Dissecting asthma pathogenesis through study of patterns of cellular traffic indicative of molecular switches operative in inflammation
- Ena Ray BanerjeeAffiliated withDepartment of Zoology, University of Calcutta Email author
Inflammation and degeneration are the two edged swords that impale a pulmonary system with the maladies like asthma and idiopathic pulmonary fibrosis. To explore critical role players that orchestrate the etiology and pathogenesis of these diseases, we used various lung disease models in mice in specific genetic knockout templates.
Materials and methods:
Acute and chronic allergic asthma and idiopathic pulmonary fibrosis model in mouse was developed in various genetic knockout templates namely α4Δ/ Δ(α41-/-), β2-/-, and α4-/- β2 mice, and the following parameters were measured to assess development of composite asthma phenotype- (i) airway hyperresponsiveness to methacholine by measuring lung resistance and compliance by invasive and Penh by non-invasive plethysmography as well as lung resistance and compliance using invasive plethysmography, (ii) in situ inflammation status in lung parenchyma and lung interstitium and also resultant airway remodelling measured by histochemical staining namely Masson’s Trichrome staining and Hematoxylin&Eosin staining, (iii) formation of metaplastic goblet cells around lung airways by Alcian blue dye, (iv) measurement of Th1 and Th2 cytokines in serum and bronchoalveolar lavage fluid (BALf), (v) serum allergen-specific IgE. Specifically, ovalbumin-induced acute allergic asthma model in mice was generated in WT (wildtype) and KO (knockout) models and readouts of the composite asthma phenotype viz. airway hypersensitivity, serum OVA-specific IgE and IgG, Th2 cytokine in bronchoalveolar lavage fluid (BALf) and lymphocyte cell subsets viz. T, B cells, monocytes, macrophages, basophils, mast cells and eosinophils (by FACS and morphometry in H&E stained cell smears) were assessed in addition to lung and lymph node histology.
We noticed a pattern of cellular traffic between bone marrow (BM)→ peripheral blood (PB) → lung parenchyma (LP) → (BALf) in terms of cellular recruitment of key cell sub-types critical for onset and development of the diseases which is different for maintenance and exacerbations in chronic cyclically occurring asthma that leads to airway remodelling. While inflammation is the central theme of this particular disease, degeneration and shift in cellular profile, subtly modifying the clinical nature of the disease were also noted. In addition we recorded the pattern of cell movement between the secondary lymphoid organs namely, the cervical, axillary, ingunal, and mesenteric lymph nodes vis-à-vis spleen and their sites of poiesis BM, PB and lung tissue. While mechanistic role is the chief domain of the integrins (α4 i.e. VLA-4 or α4β1, VCAM-1; β2 i.e. CD18 or ICAM-1).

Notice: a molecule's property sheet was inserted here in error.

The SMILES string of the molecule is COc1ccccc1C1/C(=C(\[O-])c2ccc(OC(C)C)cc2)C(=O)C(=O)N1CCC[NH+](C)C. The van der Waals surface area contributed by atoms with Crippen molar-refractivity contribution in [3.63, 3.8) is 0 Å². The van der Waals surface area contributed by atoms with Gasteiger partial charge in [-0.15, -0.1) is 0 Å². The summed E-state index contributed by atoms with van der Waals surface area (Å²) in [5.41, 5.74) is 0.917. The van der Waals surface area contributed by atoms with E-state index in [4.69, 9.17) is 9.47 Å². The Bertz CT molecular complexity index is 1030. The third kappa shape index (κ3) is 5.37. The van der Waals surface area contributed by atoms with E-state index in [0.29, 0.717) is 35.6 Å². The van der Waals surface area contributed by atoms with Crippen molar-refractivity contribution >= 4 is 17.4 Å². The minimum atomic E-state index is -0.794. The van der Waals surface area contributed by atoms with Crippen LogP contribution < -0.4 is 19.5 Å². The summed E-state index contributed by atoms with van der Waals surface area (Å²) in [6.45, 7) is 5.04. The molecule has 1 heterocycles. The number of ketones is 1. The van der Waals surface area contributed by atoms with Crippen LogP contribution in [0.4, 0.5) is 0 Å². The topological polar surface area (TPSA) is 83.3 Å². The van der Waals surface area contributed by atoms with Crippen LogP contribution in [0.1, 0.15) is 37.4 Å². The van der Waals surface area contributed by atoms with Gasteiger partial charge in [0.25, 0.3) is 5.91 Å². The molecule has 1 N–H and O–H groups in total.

The present paper thoroughly compares and formulates the pattern of cellular traffic among the three nodes of information throughput in allergic asthma immunobiology, namely, primary lymphoid organs (PLO), secondary lymphoid organs (SLO), and tissue spaces and cells where inflammation and degeneration is occurring within the purview of the disease pathophysiological onset and ancillary signals in the above models and reports some interesting findings with respect to adult lung stem cell niches and its resident progenitors and their role in pathogenesis and disease amelioration.
KeywordsBone marrow Mesenchymal stem cell GMP Serum free medium Platelet rich plasma
- Dissecting asthma pathogenesis through study of patterns of cellular traffic indicative of molecular switches operative in inflammation
- Open Access
- Available under Open Access This content is freely available online to anyone, anywhere at any time.
Progress in STEM CELL
- Online Date
- December 2015
- Online ISSN
- Laboratory of Stem Cell Research and Application
- Additional Links
- Bone marrow
- Mesenchymal stem cell
- Serum free medium
- Platelet rich plasma
- Ena Ray Banerjee (1)
- Author Affiliations
- 1. Department of Zoology, University of Calcutta, 35, Ballygunge Circular Road, 700019, Kolkata, West Bengal, India